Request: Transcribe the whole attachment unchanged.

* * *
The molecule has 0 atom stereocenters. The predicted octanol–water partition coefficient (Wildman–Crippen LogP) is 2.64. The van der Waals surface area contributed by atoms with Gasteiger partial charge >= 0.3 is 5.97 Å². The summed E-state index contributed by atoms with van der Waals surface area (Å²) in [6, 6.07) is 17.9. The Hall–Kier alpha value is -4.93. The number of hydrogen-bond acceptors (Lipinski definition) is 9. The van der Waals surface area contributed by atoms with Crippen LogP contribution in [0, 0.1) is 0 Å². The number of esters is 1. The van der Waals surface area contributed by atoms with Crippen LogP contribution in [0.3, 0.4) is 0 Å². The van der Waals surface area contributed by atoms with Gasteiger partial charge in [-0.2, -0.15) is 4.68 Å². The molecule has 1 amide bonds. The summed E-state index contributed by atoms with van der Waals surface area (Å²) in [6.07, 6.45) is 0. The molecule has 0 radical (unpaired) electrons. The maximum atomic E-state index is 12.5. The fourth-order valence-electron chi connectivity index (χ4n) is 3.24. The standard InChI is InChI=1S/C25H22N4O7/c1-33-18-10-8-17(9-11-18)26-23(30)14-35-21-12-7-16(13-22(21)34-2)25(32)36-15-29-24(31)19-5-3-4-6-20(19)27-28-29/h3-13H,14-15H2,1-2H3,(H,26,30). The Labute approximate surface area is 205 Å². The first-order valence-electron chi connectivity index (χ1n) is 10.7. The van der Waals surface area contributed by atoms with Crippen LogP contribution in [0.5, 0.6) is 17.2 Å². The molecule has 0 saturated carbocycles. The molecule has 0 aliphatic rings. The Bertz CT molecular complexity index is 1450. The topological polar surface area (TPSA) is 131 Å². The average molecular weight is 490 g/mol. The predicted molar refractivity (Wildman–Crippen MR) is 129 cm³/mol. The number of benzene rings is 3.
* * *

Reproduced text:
The molecule has 0 atom stereocenters. The predicted octanol–water partition coefficient (Wildman–Crippen LogP) is 2.64. The van der Waals surface area contributed by atoms with Gasteiger partial charge >= 0.3 is 5.97 Å². The summed E-state index contributed by atoms with van der Waals surface area (Å²) in [6, 6.07) is 17.9. The Hall–Kier alpha value is -4.93. The number of hydrogen-bond acceptors (Lipinski definition) is 9. The van der Waals surface area contributed by atoms with Crippen LogP contribution in [0, 0.1) is 0 Å². The number of esters is 1. The van der Waals surface area contributed by atoms with Crippen LogP contribution in [0.3, 0.4) is 0 Å². The van der Waals surface area contributed by atoms with Gasteiger partial charge in [-0.2, -0.15) is 4.68 Å². The molecule has 1 amide bonds. The summed E-state index contributed by atoms with van der Waals surface area (Å²) in [6.07, 6.45) is 0. The molecule has 0 radical (unpaired) electrons. The maximum atomic E-state index is 12.5. The fourth-order valence-electron chi connectivity index (χ4n) is 3.24. The standard InChI is InChI=1S/C25H22N4O7/c1-33-18-10-8-17(9-11-18)26-23(30)14-35-21-12-7-16(13-22(21)34-2)25(32)36-15-29-24(31)19-5-3-4-6-20(19)27-28-29/h3-13H,14-15H2,1-2H3,(H,26,30). The Labute approximate surface area is 205 Å². The first-order valence-electron chi connectivity index (χ1n) is 10.7. The van der Waals surface area contributed by atoms with Crippen LogP contribution in [0.5, 0.6) is 17.2 Å². The molecule has 0 saturated carbocycles. The molecule has 0 aliphatic rings. The Bertz CT molecular complexity index is 1450. The topological polar surface area (TPSA) is 131 Å². The average molecular weight is 490 g/mol. The predicted molar refractivity (Wildman–Crippen MR) is 129 cm³/mol. The number of benzene rings is 3.